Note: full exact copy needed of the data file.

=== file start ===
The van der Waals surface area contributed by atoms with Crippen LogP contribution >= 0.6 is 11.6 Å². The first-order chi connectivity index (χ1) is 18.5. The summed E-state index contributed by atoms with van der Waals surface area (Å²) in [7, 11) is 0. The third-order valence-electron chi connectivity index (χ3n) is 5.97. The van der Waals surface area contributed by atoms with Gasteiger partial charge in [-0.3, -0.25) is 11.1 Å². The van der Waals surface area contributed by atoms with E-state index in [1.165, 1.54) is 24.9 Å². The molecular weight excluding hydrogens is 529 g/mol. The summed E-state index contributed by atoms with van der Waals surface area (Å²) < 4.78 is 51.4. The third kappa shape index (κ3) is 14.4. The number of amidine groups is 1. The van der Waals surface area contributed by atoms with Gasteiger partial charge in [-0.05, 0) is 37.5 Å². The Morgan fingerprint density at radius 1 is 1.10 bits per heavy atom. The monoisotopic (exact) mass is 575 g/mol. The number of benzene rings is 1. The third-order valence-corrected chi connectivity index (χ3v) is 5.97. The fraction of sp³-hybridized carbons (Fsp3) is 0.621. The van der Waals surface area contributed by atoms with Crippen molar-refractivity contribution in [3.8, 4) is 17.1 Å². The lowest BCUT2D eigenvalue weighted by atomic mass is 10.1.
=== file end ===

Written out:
The van der Waals surface area contributed by atoms with Crippen LogP contribution >= 0.6 is 11.6 Å². The first-order chi connectivity index (χ1) is 18.5. The summed E-state index contributed by atoms with van der Waals surface area (Å²) in [7, 11) is 0. The third-order valence-electron chi connectivity index (χ3n) is 5.97. The van der Waals surface area contributed by atoms with Gasteiger partial charge in [-0.3, -0.25) is 11.1 Å². The van der Waals surface area contributed by atoms with E-state index in [1.165, 1.54) is 24.9 Å². The molecular weight excluding hydrogens is 529 g/mol. The summed E-state index contributed by atoms with van der Waals surface area (Å²) < 4.78 is 51.4. The third kappa shape index (κ3) is 14.4. The number of amidine groups is 1. The van der Waals surface area contributed by atoms with Gasteiger partial charge in [-0.05, 0) is 37.5 Å². The Morgan fingerprint density at radius 1 is 1.10 bits per heavy atom. The monoisotopic (exact) mass is 575 g/mol. The number of benzene rings is 1. The third-order valence-corrected chi connectivity index (χ3v) is 5.97. The fraction of sp³-hybridized carbons (Fsp3) is 0.621. The van der Waals surface area contributed by atoms with Crippen molar-refractivity contribution in [3.8, 4) is 17.1 Å². The lowest BCUT2D eigenvalue weighted by atomic mass is 10.1.